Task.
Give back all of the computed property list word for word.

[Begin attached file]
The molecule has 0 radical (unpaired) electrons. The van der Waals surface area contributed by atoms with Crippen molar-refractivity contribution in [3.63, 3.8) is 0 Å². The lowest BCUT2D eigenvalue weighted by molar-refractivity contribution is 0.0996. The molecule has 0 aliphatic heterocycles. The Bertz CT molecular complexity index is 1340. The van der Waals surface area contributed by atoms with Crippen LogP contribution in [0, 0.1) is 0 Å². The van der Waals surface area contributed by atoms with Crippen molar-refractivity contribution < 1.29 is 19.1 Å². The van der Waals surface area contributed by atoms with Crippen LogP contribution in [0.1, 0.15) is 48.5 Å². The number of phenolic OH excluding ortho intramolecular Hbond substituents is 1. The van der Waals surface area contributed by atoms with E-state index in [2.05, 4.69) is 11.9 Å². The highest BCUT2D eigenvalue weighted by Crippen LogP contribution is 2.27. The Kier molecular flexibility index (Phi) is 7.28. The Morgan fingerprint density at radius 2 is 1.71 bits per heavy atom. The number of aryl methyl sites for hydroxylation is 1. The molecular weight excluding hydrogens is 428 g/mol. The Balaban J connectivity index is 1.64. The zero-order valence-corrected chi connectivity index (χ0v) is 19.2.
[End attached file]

The molecule has 0 radical (unpaired) electrons. The van der Waals surface area contributed by atoms with Crippen molar-refractivity contribution in [3.63, 3.8) is 0 Å². The lowest BCUT2D eigenvalue weighted by molar-refractivity contribution is 0.0996. The molecule has 0 aliphatic heterocycles. The Bertz CT molecular complexity index is 1340. The van der Waals surface area contributed by atoms with Crippen LogP contribution in [0, 0.1) is 0 Å². The van der Waals surface area contributed by atoms with Crippen molar-refractivity contribution < 1.29 is 19.1 Å². The van der Waals surface area contributed by atoms with Crippen LogP contribution in [0.1, 0.15) is 48.5 Å². The number of phenolic OH excluding ortho intramolecular Hbond substituents is 1. The van der Waals surface area contributed by atoms with E-state index in [2.05, 4.69) is 11.9 Å². The highest BCUT2D eigenvalue weighted by Crippen LogP contribution is 2.27. The Kier molecular flexibility index (Phi) is 7.28. The Morgan fingerprint density at radius 2 is 1.71 bits per heavy atom. The number of aryl methyl sites for hydroxylation is 1. The molecular weight excluding hydrogens is 428 g/mol. The Balaban J connectivity index is 1.64. The zero-order valence-corrected chi connectivity index (χ0v) is 19.2.